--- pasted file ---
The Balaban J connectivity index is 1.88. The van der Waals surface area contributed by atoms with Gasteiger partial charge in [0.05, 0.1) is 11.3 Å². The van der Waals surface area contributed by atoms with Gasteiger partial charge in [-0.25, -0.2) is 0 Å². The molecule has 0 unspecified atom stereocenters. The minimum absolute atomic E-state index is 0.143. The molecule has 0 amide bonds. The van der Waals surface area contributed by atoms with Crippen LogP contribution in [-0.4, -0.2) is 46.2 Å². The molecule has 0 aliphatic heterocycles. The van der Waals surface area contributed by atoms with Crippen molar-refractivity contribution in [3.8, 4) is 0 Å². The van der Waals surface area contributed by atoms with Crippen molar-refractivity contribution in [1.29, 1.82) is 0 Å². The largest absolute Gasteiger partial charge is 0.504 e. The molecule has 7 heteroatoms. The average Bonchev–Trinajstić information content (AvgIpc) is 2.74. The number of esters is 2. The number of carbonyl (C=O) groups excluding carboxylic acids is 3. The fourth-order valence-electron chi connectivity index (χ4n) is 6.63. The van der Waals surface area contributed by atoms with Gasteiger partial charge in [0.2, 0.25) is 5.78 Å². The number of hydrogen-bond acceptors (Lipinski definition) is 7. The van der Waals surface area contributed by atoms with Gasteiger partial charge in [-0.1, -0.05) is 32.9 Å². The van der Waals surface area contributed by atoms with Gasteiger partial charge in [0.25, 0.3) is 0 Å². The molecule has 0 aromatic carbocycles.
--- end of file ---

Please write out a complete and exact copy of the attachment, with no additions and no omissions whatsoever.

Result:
The Balaban J connectivity index is 1.88. The van der Waals surface area contributed by atoms with Gasteiger partial charge in [0.05, 0.1) is 11.3 Å². The van der Waals surface area contributed by atoms with Gasteiger partial charge in [-0.25, -0.2) is 0 Å². The molecule has 0 unspecified atom stereocenters. The minimum absolute atomic E-state index is 0.143. The molecule has 0 amide bonds. The van der Waals surface area contributed by atoms with Crippen LogP contribution in [-0.4, -0.2) is 46.2 Å². The molecule has 0 aliphatic heterocycles. The van der Waals surface area contributed by atoms with Crippen molar-refractivity contribution in [3.8, 4) is 0 Å². The van der Waals surface area contributed by atoms with Crippen molar-refractivity contribution in [1.29, 1.82) is 0 Å². The largest absolute Gasteiger partial charge is 0.504 e. The molecule has 7 heteroatoms. The average Bonchev–Trinajstić information content (AvgIpc) is 2.74. The number of esters is 2. The number of carbonyl (C=O) groups excluding carboxylic acids is 3. The fourth-order valence-electron chi connectivity index (χ4n) is 6.63. The van der Waals surface area contributed by atoms with Gasteiger partial charge in [0.2, 0.25) is 5.78 Å². The number of hydrogen-bond acceptors (Lipinski definition) is 7. The van der Waals surface area contributed by atoms with Gasteiger partial charge in [-0.1, -0.05) is 32.9 Å². The van der Waals surface area contributed by atoms with Gasteiger partial charge in [0.25, 0.3) is 0 Å². The molecule has 0 aromatic carbocycles.